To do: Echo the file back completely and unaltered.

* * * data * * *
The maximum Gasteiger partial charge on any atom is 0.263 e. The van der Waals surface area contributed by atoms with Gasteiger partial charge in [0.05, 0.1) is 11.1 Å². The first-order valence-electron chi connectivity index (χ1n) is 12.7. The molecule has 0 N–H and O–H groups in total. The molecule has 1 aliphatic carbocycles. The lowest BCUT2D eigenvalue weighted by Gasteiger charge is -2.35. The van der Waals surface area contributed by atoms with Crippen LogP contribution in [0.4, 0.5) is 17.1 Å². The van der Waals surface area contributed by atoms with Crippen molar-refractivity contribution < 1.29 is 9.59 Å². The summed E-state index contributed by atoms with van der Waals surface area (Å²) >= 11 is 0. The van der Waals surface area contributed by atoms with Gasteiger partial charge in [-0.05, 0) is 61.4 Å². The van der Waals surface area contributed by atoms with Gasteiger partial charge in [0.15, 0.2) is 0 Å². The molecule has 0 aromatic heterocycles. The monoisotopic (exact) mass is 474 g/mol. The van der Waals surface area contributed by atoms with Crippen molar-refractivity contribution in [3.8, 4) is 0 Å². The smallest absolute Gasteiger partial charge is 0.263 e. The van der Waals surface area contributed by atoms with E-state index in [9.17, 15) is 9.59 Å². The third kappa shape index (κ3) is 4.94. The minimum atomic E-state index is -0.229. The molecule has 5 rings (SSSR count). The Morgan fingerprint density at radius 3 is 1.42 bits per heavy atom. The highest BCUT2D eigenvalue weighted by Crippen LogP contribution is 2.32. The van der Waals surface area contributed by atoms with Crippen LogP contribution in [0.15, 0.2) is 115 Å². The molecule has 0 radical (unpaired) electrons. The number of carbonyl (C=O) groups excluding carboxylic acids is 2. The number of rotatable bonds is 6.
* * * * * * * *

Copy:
The maximum Gasteiger partial charge on any atom is 0.263 e. The van der Waals surface area contributed by atoms with Gasteiger partial charge in [0.05, 0.1) is 11.1 Å². The first-order valence-electron chi connectivity index (χ1n) is 12.7. The molecule has 0 N–H and O–H groups in total. The molecule has 1 aliphatic carbocycles. The lowest BCUT2D eigenvalue weighted by Gasteiger charge is -2.35. The van der Waals surface area contributed by atoms with Crippen LogP contribution in [0.4, 0.5) is 17.1 Å². The van der Waals surface area contributed by atoms with Crippen molar-refractivity contribution < 1.29 is 9.59 Å². The summed E-state index contributed by atoms with van der Waals surface area (Å²) >= 11 is 0. The van der Waals surface area contributed by atoms with Gasteiger partial charge in [-0.05, 0) is 61.4 Å². The van der Waals surface area contributed by atoms with Gasteiger partial charge in [0.15, 0.2) is 0 Å². The molecule has 0 aromatic heterocycles. The monoisotopic (exact) mass is 474 g/mol. The van der Waals surface area contributed by atoms with Crippen molar-refractivity contribution in [3.8, 4) is 0 Å². The smallest absolute Gasteiger partial charge is 0.263 e. The van der Waals surface area contributed by atoms with E-state index in [9.17, 15) is 9.59 Å². The third kappa shape index (κ3) is 4.94. The minimum atomic E-state index is -0.229. The molecule has 5 rings (SSSR count). The Morgan fingerprint density at radius 3 is 1.42 bits per heavy atom. The highest BCUT2D eigenvalue weighted by Crippen LogP contribution is 2.32. The van der Waals surface area contributed by atoms with Crippen LogP contribution in [0.15, 0.2) is 115 Å². The molecule has 0 radical (unpaired) electrons. The number of carbonyl (C=O) groups excluding carboxylic acids is 2. The number of rotatable bonds is 6.